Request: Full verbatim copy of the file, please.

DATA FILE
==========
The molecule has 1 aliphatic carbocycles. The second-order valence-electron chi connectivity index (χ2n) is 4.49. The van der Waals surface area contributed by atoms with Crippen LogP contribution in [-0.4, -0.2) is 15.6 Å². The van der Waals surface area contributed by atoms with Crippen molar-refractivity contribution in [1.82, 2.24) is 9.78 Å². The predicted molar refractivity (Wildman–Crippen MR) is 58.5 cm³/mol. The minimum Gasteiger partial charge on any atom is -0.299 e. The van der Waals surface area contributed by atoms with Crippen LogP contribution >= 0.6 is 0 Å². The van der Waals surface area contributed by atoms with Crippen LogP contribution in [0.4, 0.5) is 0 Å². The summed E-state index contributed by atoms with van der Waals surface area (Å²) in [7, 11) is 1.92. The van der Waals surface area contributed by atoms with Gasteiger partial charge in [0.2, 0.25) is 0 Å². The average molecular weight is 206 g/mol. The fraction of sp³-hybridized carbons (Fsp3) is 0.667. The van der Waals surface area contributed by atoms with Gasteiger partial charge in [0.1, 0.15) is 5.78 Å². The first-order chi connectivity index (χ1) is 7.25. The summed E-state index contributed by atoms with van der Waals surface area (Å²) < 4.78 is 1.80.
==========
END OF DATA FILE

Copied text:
The molecule has 1 aliphatic carbocycles. The second-order valence-electron chi connectivity index (χ2n) is 4.49. The van der Waals surface area contributed by atoms with Crippen LogP contribution in [-0.4, -0.2) is 15.6 Å². The van der Waals surface area contributed by atoms with Crippen molar-refractivity contribution in [1.82, 2.24) is 9.78 Å². The predicted molar refractivity (Wildman–Crippen MR) is 58.5 cm³/mol. The minimum Gasteiger partial charge on any atom is -0.299 e. The van der Waals surface area contributed by atoms with Crippen LogP contribution >= 0.6 is 0 Å². The van der Waals surface area contributed by atoms with Crippen LogP contribution in [0.4, 0.5) is 0 Å². The summed E-state index contributed by atoms with van der Waals surface area (Å²) in [7, 11) is 1.92. The van der Waals surface area contributed by atoms with Gasteiger partial charge in [0.2, 0.25) is 0 Å². The average molecular weight is 206 g/mol. The fraction of sp³-hybridized carbons (Fsp3) is 0.667. The van der Waals surface area contributed by atoms with Gasteiger partial charge in [0.1, 0.15) is 5.78 Å². The first-order chi connectivity index (χ1) is 7.25. The summed E-state index contributed by atoms with van der Waals surface area (Å²) < 4.78 is 1.80.